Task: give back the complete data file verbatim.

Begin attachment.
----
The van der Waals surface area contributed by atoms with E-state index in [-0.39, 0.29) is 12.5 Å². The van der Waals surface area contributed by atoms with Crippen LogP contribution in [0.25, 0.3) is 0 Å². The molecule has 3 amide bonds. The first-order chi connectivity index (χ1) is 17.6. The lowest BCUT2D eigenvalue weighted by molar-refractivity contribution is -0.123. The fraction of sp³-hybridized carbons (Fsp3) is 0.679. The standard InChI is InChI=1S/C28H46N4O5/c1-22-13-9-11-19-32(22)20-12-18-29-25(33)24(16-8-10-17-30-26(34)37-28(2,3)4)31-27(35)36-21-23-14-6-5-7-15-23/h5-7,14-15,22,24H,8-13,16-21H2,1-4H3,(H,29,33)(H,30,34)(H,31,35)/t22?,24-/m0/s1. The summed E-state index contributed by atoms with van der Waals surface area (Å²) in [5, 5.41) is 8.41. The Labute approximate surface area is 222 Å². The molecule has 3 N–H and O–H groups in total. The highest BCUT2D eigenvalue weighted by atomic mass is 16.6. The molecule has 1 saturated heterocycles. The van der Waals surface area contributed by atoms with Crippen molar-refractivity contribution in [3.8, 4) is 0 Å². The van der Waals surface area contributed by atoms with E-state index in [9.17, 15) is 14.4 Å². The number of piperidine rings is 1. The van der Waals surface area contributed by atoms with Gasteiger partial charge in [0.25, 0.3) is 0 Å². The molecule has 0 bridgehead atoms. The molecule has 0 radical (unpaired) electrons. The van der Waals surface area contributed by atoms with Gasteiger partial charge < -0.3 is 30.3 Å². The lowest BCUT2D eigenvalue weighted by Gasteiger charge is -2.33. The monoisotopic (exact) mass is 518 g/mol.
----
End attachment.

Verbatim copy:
The van der Waals surface area contributed by atoms with E-state index in [-0.39, 0.29) is 12.5 Å². The van der Waals surface area contributed by atoms with Crippen LogP contribution in [0.25, 0.3) is 0 Å². The molecule has 3 amide bonds. The first-order chi connectivity index (χ1) is 17.6. The lowest BCUT2D eigenvalue weighted by molar-refractivity contribution is -0.123. The fraction of sp³-hybridized carbons (Fsp3) is 0.679. The standard InChI is InChI=1S/C28H46N4O5/c1-22-13-9-11-19-32(22)20-12-18-29-25(33)24(16-8-10-17-30-26(34)37-28(2,3)4)31-27(35)36-21-23-14-6-5-7-15-23/h5-7,14-15,22,24H,8-13,16-21H2,1-4H3,(H,29,33)(H,30,34)(H,31,35)/t22?,24-/m0/s1. The summed E-state index contributed by atoms with van der Waals surface area (Å²) in [5, 5.41) is 8.41. The Labute approximate surface area is 222 Å². The molecule has 3 N–H and O–H groups in total. The highest BCUT2D eigenvalue weighted by atomic mass is 16.6. The molecule has 1 saturated heterocycles. The van der Waals surface area contributed by atoms with Crippen molar-refractivity contribution in [3.8, 4) is 0 Å². The van der Waals surface area contributed by atoms with E-state index in [9.17, 15) is 14.4 Å². The number of piperidine rings is 1. The van der Waals surface area contributed by atoms with Gasteiger partial charge in [0.25, 0.3) is 0 Å². The molecule has 0 bridgehead atoms. The molecule has 0 radical (unpaired) electrons. The van der Waals surface area contributed by atoms with Gasteiger partial charge < -0.3 is 30.3 Å². The lowest BCUT2D eigenvalue weighted by Gasteiger charge is -2.33. The monoisotopic (exact) mass is 518 g/mol.